“‎Life is a shipwreck, but we must not forget to sing in the lifeboats.” - Voltaire

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Re: Last Seen Movie - The Latest Movie You Have Seen; ratings

Postby Reza » Sun Oct 14, 2018 7:05 am

Big Magilla wrote:to the ludicrous take on old ladies called Book Club that to my horror I've discovered some little old ladies actually like.


Ludicrous? Yes, the plot certainly is. But where else can you see so many famous female stars together on screen? That's the reason why some have liked it.

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Re: Last Seen Movie - The Latest Movie You Have Seen; ratings

Postby ITALIANO » Sun Oct 14, 2018 5:17 am

Big Magilla wrote:I I still haven't seen the latest version of A Star Is Born.

.


Even now, I could tell you exactly the reaction each member of this board will have to that movie. Those who will love it, those who will basically like it, those who will hate it... It's like a Rorschach test on our attitude to today's movies.

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Re: Last Seen Movie - The Latest Movie You Have Seen; ratings

Postby Big Magilla » Sun Oct 14, 2018 3:48 am

I still haven't brought myself to see Hereditary.

There are some good movies out there, but they are not necessarily the ones the critics are going gaga over (no pun intended - I still haven't seen the latest version of A Star Is Born.

Film horror isn't confined just to horror films. It runs the gamut from the smug middle-school "comedy" Eighth Grade to the ludicrous take on old ladies called Book Club that to my horror I've discovered some little old ladies actually like.
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Re: Last Seen Movie - The Latest Movie You Have Seen; ratings

Postby ITALIANO » Fri Oct 12, 2018 1:29 pm

Big Magilla wrote:
ITALIANO wrote:
Reza wrote:The Insult (Ziad Doueiri, 2017) 8/10


Needless to say, the Americans on this board quickly rejected this movie and its subtle (though powerful) implications - but then I am not even sure they know where (or what) Lebanon is :D
They like Hereditary though :wink:


Which Americans? I loved it, thought it was the best of last year's Oscar nominees for Best Foreign Language Film, better than A Fantastic Woman and Loveless and eons better than The Sqaure. I haven't seen On Body and Soul.


Not you, of course, Big Magilla. But then you didn't even love Hereditary I hope :D

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Re: Last Seen Movie - The Latest Movie You Have Seen; ratings

Postby Big Magilla » Fri Oct 12, 2018 5:38 am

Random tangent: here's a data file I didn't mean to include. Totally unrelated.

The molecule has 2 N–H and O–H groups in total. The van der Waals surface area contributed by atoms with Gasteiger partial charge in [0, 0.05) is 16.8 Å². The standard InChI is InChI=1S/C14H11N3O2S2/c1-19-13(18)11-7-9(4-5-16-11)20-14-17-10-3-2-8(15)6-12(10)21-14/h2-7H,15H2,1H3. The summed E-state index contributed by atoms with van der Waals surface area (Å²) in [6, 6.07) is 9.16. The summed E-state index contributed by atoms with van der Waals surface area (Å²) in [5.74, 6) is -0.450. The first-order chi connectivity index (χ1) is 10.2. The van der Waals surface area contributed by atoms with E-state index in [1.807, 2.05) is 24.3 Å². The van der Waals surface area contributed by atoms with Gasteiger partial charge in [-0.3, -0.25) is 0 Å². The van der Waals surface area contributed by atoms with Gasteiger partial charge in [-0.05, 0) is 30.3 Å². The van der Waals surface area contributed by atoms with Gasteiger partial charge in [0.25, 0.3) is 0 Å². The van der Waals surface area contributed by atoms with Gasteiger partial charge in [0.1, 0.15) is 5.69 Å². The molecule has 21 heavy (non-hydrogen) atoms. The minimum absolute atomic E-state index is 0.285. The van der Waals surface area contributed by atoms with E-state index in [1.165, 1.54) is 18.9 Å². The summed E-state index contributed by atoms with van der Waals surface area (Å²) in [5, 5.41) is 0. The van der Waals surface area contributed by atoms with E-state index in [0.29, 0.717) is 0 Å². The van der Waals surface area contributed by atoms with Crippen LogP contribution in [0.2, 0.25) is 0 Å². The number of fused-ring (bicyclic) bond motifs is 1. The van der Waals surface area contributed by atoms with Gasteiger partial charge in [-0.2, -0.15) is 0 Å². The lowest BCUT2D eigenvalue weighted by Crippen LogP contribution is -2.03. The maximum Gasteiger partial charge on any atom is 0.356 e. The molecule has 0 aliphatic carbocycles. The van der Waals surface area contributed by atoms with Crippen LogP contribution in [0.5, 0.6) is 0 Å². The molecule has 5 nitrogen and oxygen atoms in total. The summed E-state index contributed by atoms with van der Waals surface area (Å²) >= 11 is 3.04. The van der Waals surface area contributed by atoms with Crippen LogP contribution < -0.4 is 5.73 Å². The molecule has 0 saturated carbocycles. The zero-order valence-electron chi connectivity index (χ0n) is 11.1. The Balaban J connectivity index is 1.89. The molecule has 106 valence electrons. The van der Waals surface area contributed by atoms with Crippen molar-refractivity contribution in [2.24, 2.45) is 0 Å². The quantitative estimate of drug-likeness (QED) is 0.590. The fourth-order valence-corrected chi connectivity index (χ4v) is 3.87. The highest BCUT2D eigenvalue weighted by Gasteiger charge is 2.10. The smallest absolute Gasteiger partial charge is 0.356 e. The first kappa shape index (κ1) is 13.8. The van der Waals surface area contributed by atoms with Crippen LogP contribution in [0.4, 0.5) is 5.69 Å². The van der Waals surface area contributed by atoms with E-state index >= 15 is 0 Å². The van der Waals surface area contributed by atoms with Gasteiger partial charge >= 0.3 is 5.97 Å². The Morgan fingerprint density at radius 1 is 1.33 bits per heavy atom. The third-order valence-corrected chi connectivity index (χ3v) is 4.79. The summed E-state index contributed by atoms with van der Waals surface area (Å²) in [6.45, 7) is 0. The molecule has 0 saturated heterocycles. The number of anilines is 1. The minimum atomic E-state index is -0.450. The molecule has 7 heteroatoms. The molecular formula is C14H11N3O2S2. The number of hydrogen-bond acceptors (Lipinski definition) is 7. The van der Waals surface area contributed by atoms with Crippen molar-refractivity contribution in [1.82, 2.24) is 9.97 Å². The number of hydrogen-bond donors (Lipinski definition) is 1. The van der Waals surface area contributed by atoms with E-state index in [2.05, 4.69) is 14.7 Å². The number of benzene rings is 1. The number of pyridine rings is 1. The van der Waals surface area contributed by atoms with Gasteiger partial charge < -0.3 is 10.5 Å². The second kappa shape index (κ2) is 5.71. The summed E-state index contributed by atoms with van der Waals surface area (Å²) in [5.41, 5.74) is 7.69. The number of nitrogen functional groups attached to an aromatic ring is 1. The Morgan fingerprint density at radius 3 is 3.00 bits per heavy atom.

ITALIANO wrote:
Reza wrote:The Insult (Ziad Doueiri, 2017) 8/10


Needless to say, the Americans on this board quickly rejected this movie and its subtle (though powerful) implications - but then I am not even sure they know where (or what) Lebanon is :D
They like Hereditary though :wink:


Which Americans? I loved it, thought it was the best of last year's Oscar nominees for Best Foreign Language Film, better than A Fantastic Woman and Loveless and eons better than The Sqaure. I haven't seen On Body and Soul.
“‎Life is a shipwreck, but we must not forget to sing in the lifeboats.” - Voltaire

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Re: Last Seen Movie - The Latest Movie You Have Seen; ratings

Postby ITALIANO » Fri Oct 12, 2018 3:15 am

Reza wrote:The Insult (Ziad Doueiri, 2017) 8/10

Powerful if heavy handed film, inspired by the Lebanese Civil War, speaks a universal truth about humans who, in the absence of a sense of closure, are unable to control their political hatred and prejudice which continues to grow and fester in their souls. The story, set in Beirut, could apply to any neighborhood of the globe dealing with prejudice and hatred. A minor altercation between two men - a Christian and a Palestinian refugee - escalates gradually from a single slur (the "insult") to a physical assault to more heated words involving racial prejudice which result in two heated court sessions. The matter then moves from physical skirmishes between people attending the trial to outright riots in the streets of Beirut. The high profile trial becomes less about the insult and bodily injury and more about a nation in the grip of a deep rooted morass gestating within like a festering wound which erupts time and again with violence. The film's pat ending may be too simplistic which implores to move on and find a way to make mutually respectable peace and not allow wounds to fester but it still manages to provide good drama and an important message nonetheless. The film also shows the positive and modern emergence of empowered womanhood in the mainly patriarchal Middle East. The film was nominated for an Oscar, the first from Lebanon.